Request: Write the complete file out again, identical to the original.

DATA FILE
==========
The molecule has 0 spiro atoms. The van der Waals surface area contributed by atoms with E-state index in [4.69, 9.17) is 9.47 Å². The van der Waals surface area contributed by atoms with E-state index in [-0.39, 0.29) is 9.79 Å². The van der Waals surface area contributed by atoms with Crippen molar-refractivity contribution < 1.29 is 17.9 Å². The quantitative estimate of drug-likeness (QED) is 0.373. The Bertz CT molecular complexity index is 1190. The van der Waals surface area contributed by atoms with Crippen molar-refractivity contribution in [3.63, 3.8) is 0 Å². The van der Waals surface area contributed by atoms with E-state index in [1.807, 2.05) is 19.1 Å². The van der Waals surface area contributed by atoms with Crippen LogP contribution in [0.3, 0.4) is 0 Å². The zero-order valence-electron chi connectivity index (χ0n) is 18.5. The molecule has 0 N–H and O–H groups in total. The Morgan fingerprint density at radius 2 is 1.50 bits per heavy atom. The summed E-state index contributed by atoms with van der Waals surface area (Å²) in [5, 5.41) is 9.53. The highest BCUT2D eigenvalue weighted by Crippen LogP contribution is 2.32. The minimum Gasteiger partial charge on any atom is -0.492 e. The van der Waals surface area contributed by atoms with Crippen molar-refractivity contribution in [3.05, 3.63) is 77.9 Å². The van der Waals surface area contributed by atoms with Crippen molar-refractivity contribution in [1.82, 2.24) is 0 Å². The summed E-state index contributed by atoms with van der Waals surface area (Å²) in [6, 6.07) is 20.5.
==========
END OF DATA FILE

The molecule has 0 spiro atoms. The van der Waals surface area contributed by atoms with E-state index in [4.69, 9.17) is 9.47 Å². The van der Waals surface area contributed by atoms with E-state index in [-0.39, 0.29) is 9.79 Å². The van der Waals surface area contributed by atoms with Crippen molar-refractivity contribution < 1.29 is 17.9 Å². The quantitative estimate of drug-likeness (QED) is 0.373. The Bertz CT molecular complexity index is 1190. The van der Waals surface area contributed by atoms with Crippen molar-refractivity contribution in [3.63, 3.8) is 0 Å². The van der Waals surface area contributed by atoms with E-state index in [1.807, 2.05) is 19.1 Å². The van der Waals surface area contributed by atoms with Crippen LogP contribution in [0.3, 0.4) is 0 Å². The zero-order valence-electron chi connectivity index (χ0n) is 18.5. The molecule has 0 N–H and O–H groups in total. The Morgan fingerprint density at radius 2 is 1.50 bits per heavy atom. The summed E-state index contributed by atoms with van der Waals surface area (Å²) in [5, 5.41) is 9.53. The highest BCUT2D eigenvalue weighted by Crippen LogP contribution is 2.32. The minimum Gasteiger partial charge on any atom is -0.492 e. The van der Waals surface area contributed by atoms with Crippen molar-refractivity contribution in [3.05, 3.63) is 77.9 Å². The van der Waals surface area contributed by atoms with Crippen molar-refractivity contribution in [1.82, 2.24) is 0 Å². The summed E-state index contributed by atoms with van der Waals surface area (Å²) in [6, 6.07) is 20.5.